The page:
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Draw A Person

Draw-A-Person Intellectual Ability Test for Children, Adolescents, and Adults (DAP:IQ)

The DAP:IQ provides an additional source of information regarding an individual's level of cognitive function that supplements other measures. Because of its universal nature, it may be helpful in understanding and interpreting scores on other more culturally bound instruments.

The DAP:IQ provides a common set of scoring criteria to estimate intellectual ability from a human figure drawing (HFD). Until now, measurement of cognitive ability by scoring drawings of human figures focused mainly on children and adolescents. The DAP:IQ applies this form of evaluation to adults as well, allowing for a more direct, continuous measurement of a common construct across the age ranges.

The DAP:IQ improves the practice of evaluating human figure drawings as a measurement of cognitive ability by scoring elements representative of universal features of the human figure. Obtaining an HFD is easily standardized with a set of simple, easily understood instructions, and requires a very short period of time.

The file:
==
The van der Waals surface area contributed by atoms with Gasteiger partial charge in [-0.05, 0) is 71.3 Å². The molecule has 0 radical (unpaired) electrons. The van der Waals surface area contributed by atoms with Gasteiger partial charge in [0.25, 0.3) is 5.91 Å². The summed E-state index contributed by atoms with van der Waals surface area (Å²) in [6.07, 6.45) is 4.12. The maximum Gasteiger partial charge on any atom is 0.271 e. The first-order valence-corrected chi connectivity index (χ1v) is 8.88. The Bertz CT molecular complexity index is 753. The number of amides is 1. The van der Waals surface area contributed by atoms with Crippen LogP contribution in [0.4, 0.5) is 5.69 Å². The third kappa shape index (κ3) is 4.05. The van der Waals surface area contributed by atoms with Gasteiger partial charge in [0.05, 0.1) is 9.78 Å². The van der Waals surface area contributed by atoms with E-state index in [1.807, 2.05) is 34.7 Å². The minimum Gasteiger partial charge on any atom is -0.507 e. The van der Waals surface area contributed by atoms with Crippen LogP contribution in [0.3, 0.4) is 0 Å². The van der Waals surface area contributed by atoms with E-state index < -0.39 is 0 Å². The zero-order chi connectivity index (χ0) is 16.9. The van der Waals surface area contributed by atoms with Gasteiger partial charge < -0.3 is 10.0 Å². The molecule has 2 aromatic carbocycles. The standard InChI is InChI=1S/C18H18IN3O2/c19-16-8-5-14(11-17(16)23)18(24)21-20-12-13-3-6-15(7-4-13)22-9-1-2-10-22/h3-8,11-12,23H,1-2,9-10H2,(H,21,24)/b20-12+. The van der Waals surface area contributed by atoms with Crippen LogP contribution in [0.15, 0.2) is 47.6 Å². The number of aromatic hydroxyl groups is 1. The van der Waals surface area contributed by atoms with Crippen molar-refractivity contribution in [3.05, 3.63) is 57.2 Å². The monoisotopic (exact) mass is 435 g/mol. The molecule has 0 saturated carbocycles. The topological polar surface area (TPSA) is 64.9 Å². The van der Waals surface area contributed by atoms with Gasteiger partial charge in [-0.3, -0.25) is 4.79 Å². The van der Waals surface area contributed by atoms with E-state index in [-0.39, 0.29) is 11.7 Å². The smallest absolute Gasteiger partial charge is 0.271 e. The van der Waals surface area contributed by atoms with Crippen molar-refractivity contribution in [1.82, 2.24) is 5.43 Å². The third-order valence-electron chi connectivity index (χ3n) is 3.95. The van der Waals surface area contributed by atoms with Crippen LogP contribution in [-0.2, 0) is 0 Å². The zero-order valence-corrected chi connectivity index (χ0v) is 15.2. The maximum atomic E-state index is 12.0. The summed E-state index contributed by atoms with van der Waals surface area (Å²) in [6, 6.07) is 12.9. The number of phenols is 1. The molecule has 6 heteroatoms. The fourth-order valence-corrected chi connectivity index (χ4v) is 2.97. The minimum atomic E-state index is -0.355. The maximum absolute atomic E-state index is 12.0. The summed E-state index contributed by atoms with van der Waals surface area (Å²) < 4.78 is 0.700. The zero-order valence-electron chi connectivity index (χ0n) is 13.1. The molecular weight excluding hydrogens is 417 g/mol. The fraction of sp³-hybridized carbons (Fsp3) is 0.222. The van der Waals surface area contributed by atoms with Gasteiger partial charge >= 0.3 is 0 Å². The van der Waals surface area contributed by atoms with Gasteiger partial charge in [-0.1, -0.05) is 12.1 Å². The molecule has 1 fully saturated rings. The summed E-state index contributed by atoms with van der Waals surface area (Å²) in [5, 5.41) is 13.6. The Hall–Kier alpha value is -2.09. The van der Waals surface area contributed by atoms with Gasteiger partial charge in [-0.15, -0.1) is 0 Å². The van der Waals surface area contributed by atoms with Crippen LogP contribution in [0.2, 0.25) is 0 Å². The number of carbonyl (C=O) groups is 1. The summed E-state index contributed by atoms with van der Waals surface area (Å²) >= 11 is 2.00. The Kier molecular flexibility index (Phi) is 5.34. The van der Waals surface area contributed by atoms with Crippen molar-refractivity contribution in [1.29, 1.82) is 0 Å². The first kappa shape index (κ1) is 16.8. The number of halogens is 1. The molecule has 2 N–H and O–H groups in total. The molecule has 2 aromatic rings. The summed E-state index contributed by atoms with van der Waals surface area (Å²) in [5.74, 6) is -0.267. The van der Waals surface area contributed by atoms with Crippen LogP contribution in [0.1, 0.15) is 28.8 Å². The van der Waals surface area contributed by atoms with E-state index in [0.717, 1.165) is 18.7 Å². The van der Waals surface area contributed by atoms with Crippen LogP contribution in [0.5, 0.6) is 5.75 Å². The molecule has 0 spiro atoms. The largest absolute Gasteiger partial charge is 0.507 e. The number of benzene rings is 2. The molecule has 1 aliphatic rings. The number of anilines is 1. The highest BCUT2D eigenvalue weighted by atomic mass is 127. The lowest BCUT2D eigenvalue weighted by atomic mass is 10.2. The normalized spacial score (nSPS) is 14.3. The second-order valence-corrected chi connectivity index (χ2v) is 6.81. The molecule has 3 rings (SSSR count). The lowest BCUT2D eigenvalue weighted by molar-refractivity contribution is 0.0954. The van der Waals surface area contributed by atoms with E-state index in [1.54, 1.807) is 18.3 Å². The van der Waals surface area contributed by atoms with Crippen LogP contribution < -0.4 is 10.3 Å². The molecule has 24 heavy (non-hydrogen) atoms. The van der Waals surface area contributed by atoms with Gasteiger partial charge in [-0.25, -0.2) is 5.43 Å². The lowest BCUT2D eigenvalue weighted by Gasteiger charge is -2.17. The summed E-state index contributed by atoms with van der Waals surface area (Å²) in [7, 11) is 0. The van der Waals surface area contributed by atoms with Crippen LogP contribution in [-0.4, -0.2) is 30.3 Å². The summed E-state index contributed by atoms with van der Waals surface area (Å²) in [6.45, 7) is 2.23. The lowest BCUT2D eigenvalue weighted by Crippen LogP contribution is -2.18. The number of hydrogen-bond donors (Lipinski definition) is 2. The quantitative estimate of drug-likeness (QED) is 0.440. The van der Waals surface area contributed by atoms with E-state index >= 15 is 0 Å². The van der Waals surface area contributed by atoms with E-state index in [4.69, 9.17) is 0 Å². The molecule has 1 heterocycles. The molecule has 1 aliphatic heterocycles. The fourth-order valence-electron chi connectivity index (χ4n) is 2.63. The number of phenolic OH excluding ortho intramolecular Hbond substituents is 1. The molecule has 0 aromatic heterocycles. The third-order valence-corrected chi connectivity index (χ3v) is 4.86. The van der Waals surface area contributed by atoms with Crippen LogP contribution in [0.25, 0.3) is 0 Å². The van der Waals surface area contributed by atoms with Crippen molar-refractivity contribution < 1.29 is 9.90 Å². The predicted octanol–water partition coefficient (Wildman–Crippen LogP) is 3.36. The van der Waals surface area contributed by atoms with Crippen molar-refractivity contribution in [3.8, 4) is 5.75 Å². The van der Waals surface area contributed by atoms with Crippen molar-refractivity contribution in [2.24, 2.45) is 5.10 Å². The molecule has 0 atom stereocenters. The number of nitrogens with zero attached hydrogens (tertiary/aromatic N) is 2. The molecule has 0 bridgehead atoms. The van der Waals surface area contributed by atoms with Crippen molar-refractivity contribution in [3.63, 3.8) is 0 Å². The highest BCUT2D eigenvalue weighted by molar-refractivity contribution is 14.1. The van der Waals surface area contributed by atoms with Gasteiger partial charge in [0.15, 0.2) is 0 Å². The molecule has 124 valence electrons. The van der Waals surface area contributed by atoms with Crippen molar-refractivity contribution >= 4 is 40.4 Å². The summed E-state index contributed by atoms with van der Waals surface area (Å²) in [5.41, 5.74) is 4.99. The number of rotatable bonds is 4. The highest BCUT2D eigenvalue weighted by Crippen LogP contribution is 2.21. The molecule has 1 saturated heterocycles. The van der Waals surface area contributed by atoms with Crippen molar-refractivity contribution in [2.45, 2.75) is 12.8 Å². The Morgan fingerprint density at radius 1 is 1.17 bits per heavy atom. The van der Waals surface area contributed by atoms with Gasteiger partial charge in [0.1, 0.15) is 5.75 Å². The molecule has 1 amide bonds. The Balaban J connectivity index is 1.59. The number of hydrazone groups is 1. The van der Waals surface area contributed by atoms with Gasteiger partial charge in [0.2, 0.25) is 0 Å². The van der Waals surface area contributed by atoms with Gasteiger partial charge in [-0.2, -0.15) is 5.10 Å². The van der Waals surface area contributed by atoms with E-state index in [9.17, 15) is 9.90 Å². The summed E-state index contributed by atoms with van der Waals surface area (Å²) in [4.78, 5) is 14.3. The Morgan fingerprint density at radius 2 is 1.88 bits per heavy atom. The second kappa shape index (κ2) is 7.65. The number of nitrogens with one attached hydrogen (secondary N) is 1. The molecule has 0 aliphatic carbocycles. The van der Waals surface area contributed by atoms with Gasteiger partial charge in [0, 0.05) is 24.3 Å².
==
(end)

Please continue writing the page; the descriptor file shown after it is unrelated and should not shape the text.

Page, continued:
This flexible assessment is designed for use by psychologists, school counselors, and professionals working with special-needs populations. The DAP:IQ allows you to derive reliable, quantitative estimates of intelligence by using a large single collection of normative data. Psychometric data, including normative reference data, are provided for ages 4-89 years and are based on a total sample of 3,090 individuals across the United States. The validity and utility of this test lie in the scoring system's emphasis of concepts over artistic skill and motor coordination.

Features of the DAP:IQ
  • Standardized instructions for the task are easy to use.
  • Standardized scoring systems emphasize conceptual aspects of drawings, not artistic quality.
  • Drawings can be collected in a rapid, efficient manner.
  • Few people are hesitant to do the drawing once they are assured that the artistic quality is not being evaluated.
  • Drawings can be obtained in even the most challenging of clinical situations (e.g., the assessment of autistic or severely hyperactive children, non-reading or non-English-speaking clients).
  • Scoring criteria have less cultural specificity than most intelligence tests, verbal or nonverbal (culture-reduced).